Nyani Quarmyne, April 2015
“Hillbrow, located in Johannesburg, South Africa’s largest city, is the inner-city’s most notorious neighbourhood.
During the apartheid era it was the exclusive domain of wealthy white South Africans. Then, during the unrest of the 1980s, black South Africans began to move into the area in defiance of the Group Areas Act, which decreed who could be where according to the colour of their skin. The whites moved out, taking their money with them, and the area began a steady decline. After the advent of majority rule, poor black South Africans flooded into the inner city seeking a better life, and in the 1990’s Hillbrow hit an apex of crime and violence.
Today, Hillbrow remains characterised by inbound economic migration, grinding poverty, over-crowding, illegally occupied squats, hard drugs and crime. Towers like ‘Highrise’ still offer magnificent city vistas, but to reach them one must enter in the knowledge that the building is the chosen home of the drug dealers who operate with impunity in the park below. You will have to trudge up endless flights of stairs - the elevators are permanently broken - and traverse garbage-strewn hallways to look out at the view. Long-term residents say Hillbrow is not as bad as it once was. But they still don’t walk the streets at night.
Against the backdrop of this history, George Khosi recounts his own story: a childhood spent on the streets. Petty crime, hustling, stealing to eat. Constantly in and out of trouble with the law. And then at 16, being big for his age, he wound up in an adult prison. It was here that he began to fight in earnest because, as he put it, “they wanted to make me a woman, and I didn’t want to be woman.” When he got out of prison he took up boxing.
Khosi had a burgeoning professional career ahead of him, but then was shot and left for dead in a home invasion that robbed him of the vision in his right eye, left him with a limp, and put an end to any dreams of becoming a world champion. Eventually, he decided to pick up the gloves again, this time to teach Hillbrow youngsters to box—to give them hope, discipline, and an activity to keep them off the streets. He brought up a couple national champions in the process.
Khosi operates on a shoestring, doing much of what he does for free, with battered equipment and a makeshift ring in the donated space of the forecourt of a disused petrol station: The Hillbrow Boxing Club.”
About Nyani Quarmyne
As soon as Nyani discovered photography he quickly abandoned his former career to become a full time photographer.
He refers to himself as a 'hybridized African' having been born in India to a Ghanaian father and Filipino mother and having lived in Kenya, Zimbabwe, Swaziland, Canada, Australia, the USA and Ghana, in addition to exploring the long list of countries where his work and his travels have taken him.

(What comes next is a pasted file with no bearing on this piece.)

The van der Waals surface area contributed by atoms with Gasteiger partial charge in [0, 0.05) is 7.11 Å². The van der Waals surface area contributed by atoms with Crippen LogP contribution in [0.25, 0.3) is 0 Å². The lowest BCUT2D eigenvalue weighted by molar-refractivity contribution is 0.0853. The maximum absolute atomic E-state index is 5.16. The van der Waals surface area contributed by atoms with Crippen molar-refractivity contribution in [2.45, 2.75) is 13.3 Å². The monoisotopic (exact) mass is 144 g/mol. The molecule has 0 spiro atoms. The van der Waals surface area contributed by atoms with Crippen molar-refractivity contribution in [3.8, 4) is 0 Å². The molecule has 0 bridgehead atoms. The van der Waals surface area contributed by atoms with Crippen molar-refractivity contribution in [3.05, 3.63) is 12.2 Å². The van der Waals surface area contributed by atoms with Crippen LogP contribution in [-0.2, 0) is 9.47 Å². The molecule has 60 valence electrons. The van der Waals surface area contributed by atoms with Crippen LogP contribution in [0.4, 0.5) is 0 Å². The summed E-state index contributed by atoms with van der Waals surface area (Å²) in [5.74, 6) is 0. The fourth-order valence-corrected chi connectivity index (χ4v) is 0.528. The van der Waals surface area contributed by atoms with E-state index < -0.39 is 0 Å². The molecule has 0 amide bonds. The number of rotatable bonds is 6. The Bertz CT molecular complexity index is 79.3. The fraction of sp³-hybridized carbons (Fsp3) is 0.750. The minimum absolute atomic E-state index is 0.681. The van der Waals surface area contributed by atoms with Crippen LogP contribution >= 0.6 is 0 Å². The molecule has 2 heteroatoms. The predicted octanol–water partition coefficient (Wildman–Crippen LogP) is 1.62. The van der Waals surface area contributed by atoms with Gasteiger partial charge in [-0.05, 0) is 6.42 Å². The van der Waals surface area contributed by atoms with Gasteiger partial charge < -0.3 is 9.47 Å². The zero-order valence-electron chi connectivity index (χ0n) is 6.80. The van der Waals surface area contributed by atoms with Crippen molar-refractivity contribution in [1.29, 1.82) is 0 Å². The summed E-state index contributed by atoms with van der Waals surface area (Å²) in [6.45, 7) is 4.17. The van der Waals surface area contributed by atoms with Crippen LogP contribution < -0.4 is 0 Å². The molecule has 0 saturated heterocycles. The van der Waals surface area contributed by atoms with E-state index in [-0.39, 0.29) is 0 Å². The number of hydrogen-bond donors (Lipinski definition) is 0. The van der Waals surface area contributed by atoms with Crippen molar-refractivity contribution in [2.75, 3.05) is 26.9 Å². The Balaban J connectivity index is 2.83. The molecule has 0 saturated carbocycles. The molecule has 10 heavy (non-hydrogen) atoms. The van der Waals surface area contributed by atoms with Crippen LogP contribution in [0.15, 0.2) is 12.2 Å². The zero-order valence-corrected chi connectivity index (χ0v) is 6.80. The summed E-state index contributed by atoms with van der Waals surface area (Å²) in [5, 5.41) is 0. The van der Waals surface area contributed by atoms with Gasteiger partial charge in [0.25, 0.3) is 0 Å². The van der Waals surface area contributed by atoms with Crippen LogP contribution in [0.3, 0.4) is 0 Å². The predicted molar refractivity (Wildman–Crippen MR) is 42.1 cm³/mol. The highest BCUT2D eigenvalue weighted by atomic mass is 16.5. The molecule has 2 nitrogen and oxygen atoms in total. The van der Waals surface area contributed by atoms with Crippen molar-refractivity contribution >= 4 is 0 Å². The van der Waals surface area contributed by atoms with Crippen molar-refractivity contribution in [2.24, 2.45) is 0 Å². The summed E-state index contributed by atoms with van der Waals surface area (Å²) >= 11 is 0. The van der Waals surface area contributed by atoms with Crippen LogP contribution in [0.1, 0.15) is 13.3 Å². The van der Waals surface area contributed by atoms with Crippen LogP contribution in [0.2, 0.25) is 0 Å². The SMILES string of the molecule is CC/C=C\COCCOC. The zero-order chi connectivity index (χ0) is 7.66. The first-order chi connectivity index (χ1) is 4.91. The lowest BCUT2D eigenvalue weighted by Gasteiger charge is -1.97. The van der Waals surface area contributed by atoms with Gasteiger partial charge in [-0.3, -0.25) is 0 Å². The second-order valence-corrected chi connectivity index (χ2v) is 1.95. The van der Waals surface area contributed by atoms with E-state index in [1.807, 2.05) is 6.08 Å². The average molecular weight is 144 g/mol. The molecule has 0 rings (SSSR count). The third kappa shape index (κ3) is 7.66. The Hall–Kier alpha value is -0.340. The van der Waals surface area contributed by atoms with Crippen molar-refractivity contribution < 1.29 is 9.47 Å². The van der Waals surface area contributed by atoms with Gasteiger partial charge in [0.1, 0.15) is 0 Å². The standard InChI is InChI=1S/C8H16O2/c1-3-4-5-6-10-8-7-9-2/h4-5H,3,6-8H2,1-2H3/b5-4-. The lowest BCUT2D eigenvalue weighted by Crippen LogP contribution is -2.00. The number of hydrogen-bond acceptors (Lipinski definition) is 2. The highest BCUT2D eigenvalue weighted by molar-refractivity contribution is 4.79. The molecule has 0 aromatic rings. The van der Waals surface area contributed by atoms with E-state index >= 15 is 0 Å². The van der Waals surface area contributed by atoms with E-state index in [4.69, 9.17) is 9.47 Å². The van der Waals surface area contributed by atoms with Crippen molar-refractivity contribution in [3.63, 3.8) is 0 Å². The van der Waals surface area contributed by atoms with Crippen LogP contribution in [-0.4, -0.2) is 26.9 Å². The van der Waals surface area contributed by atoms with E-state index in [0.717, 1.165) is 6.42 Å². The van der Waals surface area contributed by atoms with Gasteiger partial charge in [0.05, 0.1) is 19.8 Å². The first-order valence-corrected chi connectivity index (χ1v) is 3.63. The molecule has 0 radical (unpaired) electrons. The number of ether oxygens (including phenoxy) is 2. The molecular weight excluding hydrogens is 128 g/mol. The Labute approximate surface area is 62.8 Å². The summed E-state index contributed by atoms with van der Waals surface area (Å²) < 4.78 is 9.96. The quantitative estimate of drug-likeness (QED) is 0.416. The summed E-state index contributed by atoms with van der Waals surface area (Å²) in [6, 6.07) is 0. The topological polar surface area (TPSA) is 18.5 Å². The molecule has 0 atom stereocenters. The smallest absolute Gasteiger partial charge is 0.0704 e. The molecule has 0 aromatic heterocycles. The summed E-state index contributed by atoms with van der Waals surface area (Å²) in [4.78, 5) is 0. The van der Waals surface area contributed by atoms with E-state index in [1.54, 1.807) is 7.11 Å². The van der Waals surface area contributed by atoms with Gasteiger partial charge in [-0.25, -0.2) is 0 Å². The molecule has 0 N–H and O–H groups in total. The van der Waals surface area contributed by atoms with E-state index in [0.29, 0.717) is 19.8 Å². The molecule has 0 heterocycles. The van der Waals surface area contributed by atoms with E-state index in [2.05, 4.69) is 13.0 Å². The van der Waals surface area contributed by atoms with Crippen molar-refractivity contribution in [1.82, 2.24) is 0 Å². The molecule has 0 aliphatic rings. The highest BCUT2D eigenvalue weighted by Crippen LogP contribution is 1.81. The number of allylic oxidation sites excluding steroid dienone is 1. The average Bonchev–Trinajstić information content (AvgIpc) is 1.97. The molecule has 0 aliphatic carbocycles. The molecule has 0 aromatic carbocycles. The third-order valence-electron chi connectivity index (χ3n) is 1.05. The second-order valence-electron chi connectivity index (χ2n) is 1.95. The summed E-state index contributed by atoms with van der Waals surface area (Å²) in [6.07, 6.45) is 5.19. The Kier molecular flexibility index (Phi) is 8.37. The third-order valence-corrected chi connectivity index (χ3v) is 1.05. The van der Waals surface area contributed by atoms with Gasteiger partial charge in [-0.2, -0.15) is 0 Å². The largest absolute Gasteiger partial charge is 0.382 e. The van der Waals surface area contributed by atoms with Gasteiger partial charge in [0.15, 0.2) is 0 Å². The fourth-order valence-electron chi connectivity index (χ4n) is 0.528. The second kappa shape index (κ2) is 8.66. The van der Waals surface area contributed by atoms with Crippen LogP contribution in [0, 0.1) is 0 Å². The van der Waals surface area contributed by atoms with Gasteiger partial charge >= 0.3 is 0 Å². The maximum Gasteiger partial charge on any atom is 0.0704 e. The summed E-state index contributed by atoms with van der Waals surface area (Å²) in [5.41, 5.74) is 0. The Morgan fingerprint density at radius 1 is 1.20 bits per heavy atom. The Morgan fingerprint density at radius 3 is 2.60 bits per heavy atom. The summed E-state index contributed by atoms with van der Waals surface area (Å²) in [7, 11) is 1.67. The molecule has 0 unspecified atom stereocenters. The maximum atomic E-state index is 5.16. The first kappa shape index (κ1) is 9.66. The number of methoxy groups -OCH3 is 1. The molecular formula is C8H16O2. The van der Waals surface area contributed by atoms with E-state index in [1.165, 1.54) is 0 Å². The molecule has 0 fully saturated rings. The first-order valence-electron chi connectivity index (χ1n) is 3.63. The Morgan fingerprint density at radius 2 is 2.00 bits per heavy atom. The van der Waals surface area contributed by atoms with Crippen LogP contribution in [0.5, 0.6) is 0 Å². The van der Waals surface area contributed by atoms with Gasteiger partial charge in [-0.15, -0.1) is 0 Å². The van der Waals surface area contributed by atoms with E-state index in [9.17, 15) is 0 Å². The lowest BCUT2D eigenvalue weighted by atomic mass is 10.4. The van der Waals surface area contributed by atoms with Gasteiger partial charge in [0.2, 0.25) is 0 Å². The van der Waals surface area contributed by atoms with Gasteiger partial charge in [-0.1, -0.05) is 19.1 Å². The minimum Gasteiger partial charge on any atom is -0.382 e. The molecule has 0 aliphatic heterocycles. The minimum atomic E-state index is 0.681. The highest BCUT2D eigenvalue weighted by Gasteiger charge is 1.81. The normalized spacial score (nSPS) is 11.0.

As a self-taught photographer, Nyani has established an impressive professional career in the medium. He is a member of Panos Pictures and has worked for numerous high-profile international clients including the African Women’s Development Fund (AWDF), UNICEF, Save the Children, The Guardian, Médecins Sans Frontières and many more.
Nyani joins Sony’s Global Imaging Ambassadors program with a #FutureofCities story from Hillbrow, Johannesburg.
What inspired you to shoot this story for the #FutureofCities campaign?
Johannesburg is one of my favourite cities—I feel instantly at home every time I visit.
It’s also a place that intrigues me because South Africa is an incredibly complex society—there are so many ethnicities, sub-cultures, economic disparities and worldviews, set against the backdrop of the legacy of apartheid. Within this broader context, inner-city Johannesburg is a patchwork of the most incredible contrasts, all within the space of a few minutes’ walk from each other, and in many ways it’s a microcosm of the socio-economic challenges the nation faces. I was drawn to explore this, and along the way I found George Khosi and his boxing club.
It would be hard not to like George, and I respected his humble I’ll-do-what-I-can approach to rehabilitating his corner of the inner-city in his own way. I was also struck by the notion of positive transformation and the hope of a safer, more peaceful society deriving from the violence of the boxing ring.
How difficult was it gaining access to Hillbrow and it's residents? Were they welcoming?
Johannesburg in general is a fairly easygoing place, and I was certainly made welcome around the boxing club, and in many other places I shot in the city. However, at the same time, Hillbrow itself is not necessarily a place you just go strolling around in, particularly if you’re poking into dark corners.
I was lucky enough to find some rather companionable inside knowledge of the area in the form of Papi Mofokeng, who I met while he was working out in the gym at the boxing club, and he helped me find my way around the neighbourhood.
In your opinion, what would be a solution to Hillbrow’s social problems.
I’d say one of the obvious things that needs to change if Hillbrow is to have a real chance of renewal, is that it needs to get rid of the drugs. Hopefully this can be done in a sustainable way, rather than just pushing the trade out to other places.